Indian Ink

Tom Stoppard (Author)
Available

Product Details

Price
$16.00  $14.72
Publisher
Grove Press
Publish Date
December 26, 2017
Pages
144
Dimensions
5.4 X 8.1 X 0.5 inches | 0.25 pounds
Language
English
Type
Paperback
EAN/UPC
9780802127457

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About the Author

Tom Stoppard is the author of such seminal works as Rosencrantz and Guildenstern Are Dead, Jumpers, The Real Thing, Arcadia, The Invention of Love, and the trilogy The Coast of Utopia. His screen credits include Parade's End, Shakespeare in Love, Enigma, Empire of the Sun, and Anna Karenina.

Reviews

Praise for Indian Ink

"A play brimming with rasa . . . [Indian Ink] encompasses broad themes--from the morality of colonialism to our inability to truly understand the past--at the same time that it relates one of the most touching tales of human relationships Stoppard has ever written."--Baltimore Sun

"A lot of bases for one play to cover. As is his wont, Mr. Stoppard touches on them all, running from one to the other and back again, with great speed and alacrity . . . There's plenty to cherish . . . An expansion of Mr. Stoppard's earlier In the Native State, a 1991 radio play, Indian Ink retains vestiges of a form that is as satisfactorily heard as it is seen . . . As usual, Mr. Stoppard is in firm control of his themes and his language, which are inseparable. The dialogue is rife with witty instances of misunderstandings that remind us that there's more than one way to speak and hear English."--Ben Brantley, New York Times

"A provocative character study . . . novelistic in scope. The novelist I have in mind is Henry James, who worked similar turf in The Aspern Papers . . . A fascinating premise."--Terry Teachout, Wall Street Journal

"Stoppard's witty, decade- and continent-leaping tale of love and aesthetics, politics, biography and the British Raj . . . Ink ascends to erotically tinged aesthetic and dramatic heights . . . A shimmering effect."--San Francisco Chronicle

"Excellent . . . There's no denying the astonishing craft of the individual scenes, the masterly way Stoppard plays with echoes and reversals, tossing themes this way and that like pizza dough. The dialogue, too, is deeply entertaining--sexy or funny, and often both, as the case requires."--New York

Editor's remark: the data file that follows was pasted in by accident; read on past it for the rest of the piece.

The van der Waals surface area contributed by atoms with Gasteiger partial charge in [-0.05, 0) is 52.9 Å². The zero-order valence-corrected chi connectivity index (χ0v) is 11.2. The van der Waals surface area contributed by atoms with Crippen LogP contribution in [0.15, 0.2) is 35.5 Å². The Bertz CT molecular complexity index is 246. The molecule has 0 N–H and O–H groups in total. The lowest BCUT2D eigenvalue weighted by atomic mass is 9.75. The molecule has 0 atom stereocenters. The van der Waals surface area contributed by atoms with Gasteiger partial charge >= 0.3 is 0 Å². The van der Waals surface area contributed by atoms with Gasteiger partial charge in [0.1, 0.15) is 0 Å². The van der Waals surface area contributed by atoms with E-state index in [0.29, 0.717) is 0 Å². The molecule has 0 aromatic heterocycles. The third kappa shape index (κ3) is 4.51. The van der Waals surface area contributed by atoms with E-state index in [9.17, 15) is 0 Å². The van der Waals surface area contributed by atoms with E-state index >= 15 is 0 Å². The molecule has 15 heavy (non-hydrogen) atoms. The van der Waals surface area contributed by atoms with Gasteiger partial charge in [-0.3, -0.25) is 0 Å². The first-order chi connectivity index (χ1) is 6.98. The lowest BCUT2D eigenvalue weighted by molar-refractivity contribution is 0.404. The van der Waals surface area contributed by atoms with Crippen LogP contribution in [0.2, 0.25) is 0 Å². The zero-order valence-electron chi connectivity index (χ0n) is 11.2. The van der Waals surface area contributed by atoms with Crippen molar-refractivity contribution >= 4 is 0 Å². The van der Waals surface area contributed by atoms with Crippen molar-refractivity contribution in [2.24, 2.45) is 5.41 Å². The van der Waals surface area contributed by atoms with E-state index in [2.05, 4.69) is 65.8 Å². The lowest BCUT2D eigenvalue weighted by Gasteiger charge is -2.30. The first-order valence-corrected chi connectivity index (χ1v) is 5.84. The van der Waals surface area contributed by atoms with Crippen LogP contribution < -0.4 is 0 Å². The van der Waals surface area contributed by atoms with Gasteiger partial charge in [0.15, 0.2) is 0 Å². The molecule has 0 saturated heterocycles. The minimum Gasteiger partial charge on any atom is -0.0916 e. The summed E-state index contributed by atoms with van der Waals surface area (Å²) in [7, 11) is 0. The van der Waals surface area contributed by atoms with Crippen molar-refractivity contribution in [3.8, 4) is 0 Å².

"A 1995 play by the exceedingly intelligent Tom Stoppard . . . Stoppard delights."--Time Out New York

"Where has Indian Ink been all our lives? . . . [A] major Tom Stoppard play . . . Rich, entertaining, resonantly melancholy."--Newsday

"[A] sensuous story of love and art."--Huffington Post

"Tom Stoppard's witty 1995 play Indian Ink takes a romantic look back at India under waning British rule."--Associated Press

"Indian Ink leaves [an] indelible mark . . . Is there a writer with a more insatiable mind or heart than Tom Stoppard? In play after play, he has tackled subjects ranging from chaos theory and the philosophical underpinnings of the Russian Revolution to marriage and adultery with both a ferocious intellectual dexterity and a depth of human feeling that can make you laugh or move you to tears."--USA Today

"An evocative, erotically charged piece of writing . . . Indian Ink affords the quietly affecting pleasures of an intimate story told with sensitivity and restraint . . . [and] conjures an arresting sense of romance and melancholy."--Hollywood Reporter

"Simply let yourself go to be swirled up in Tom Stoppard's Indian Ink, a layered comedy about an English poet's artistic-erotic visit to India in 1930 and the attempt of others to come to terms with its legacy 55 years later."―Pittsburgh Post-Gazette

"The British playwright has always dazzled with his wit and mental agility, his gift for twirling characters and themes across the expanse of time and space. Indian Ink is no exception, an epic grappling with colonialism, race and history, but it's also unexpectedly moving . . . Stimulates the heart as well as the intellect."--Mercury News

"Tom Stoppard's intelligent and sensitive play about art and love in the British Raj . . . It's impossible to walk away without having learned something new. History and myth perform a graceful waltz through a storyline that unfolds like a good mystery novel."--TheaterMania.com